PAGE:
When a person receives a birth certificate with misspelled or inaccurate birth data, the person must submit an amendment request to the appropriate government office to fix the birth certificate. Requests go to the office of the Registrar, Vital Statistics or Health and Human Services in the state or territory where the birth took place. Typically, the person submitting the request must have an immediate familial relationship to the person named on the birth certificate or have proof of guardianship or legal right to make changes. Most offices accept request in-person, via fax and/or postal mail.
Contact or visit the office of the Registrar, Vital Statistics or Health and Human Services in the state or territory of birth, or go to the division or department web page and obtain or print out the forms required in the state or territory for submitting a birth certificate amendment request. Typically, a person must submit a birth certificate correction/amendment form, a copy of the new birth certificate request form and documentation supporting any statements or claims made. Additionally, review the instructions for submitting the request with a customer service agent or online, as every state and territory has different requirements.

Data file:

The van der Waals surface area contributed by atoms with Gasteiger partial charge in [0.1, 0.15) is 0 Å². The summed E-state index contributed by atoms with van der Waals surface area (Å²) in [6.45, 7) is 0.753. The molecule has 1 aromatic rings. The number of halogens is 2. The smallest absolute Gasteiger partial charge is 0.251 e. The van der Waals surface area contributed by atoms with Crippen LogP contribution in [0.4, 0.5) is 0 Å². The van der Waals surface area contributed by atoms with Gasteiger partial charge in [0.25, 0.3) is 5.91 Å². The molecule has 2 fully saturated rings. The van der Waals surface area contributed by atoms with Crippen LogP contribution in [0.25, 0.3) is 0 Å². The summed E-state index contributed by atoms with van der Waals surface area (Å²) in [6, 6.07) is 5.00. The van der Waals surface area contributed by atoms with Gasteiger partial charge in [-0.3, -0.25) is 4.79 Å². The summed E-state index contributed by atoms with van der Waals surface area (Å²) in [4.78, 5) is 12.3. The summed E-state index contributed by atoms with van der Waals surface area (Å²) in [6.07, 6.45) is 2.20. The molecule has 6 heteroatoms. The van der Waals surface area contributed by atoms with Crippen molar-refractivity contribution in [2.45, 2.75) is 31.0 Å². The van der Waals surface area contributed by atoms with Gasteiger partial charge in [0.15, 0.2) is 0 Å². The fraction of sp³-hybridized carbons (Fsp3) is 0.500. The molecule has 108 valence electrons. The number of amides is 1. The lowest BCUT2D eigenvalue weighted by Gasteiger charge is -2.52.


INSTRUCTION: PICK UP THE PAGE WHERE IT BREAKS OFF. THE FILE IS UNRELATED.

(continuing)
Fill out the paperwork with the original vital statistics information, the required corrections and/or reason an error may have occurred if known and any other information requested by the state or territory to make the change. Typically, the information includes your name and your relationship to the person, the person’s complete name at birth, birthplace (town and/or county), birth date, parents' names and mother’s maiden name (if available) and original birth status (biological child or adopted).
Make a copy of your identification (for example, a driver’s license, passport, military or other government ID) to submit with the request and fill out a check or money order with the correct fees payable to the division or department that processes the requests.
Submit your amendment and new birth certificate forms, supporting documentation (court order, power of attorney, marriage license, school, employment or military records and/or doctor’s statement) proving your relationship to the person named on the birth certificate, your right to make the change and/or showing the correct information used in an official capacity (for example, the correct spelling of a name used on a school record), and fees in-person or via fax or mail.
If you can't find the amendment instructions on your state or territory’s Web site, perform a keyword search (if available). Type the words "amend birth certificate,” “correct birth certificate” or “change vital information.”
If you faxed the paperwork, contact the Vital Statistics or Health and Human Services office the next day to confirm receipt of the paperwork.
If you don’t receive a new birth certificate within a month and a half, contact the office to find out the status of your request and the reason for any delays.
Incorrect information, incomplete paperwork or bad handwriting can result in delays and additional fees. Making false statements can result in negative legal consequences.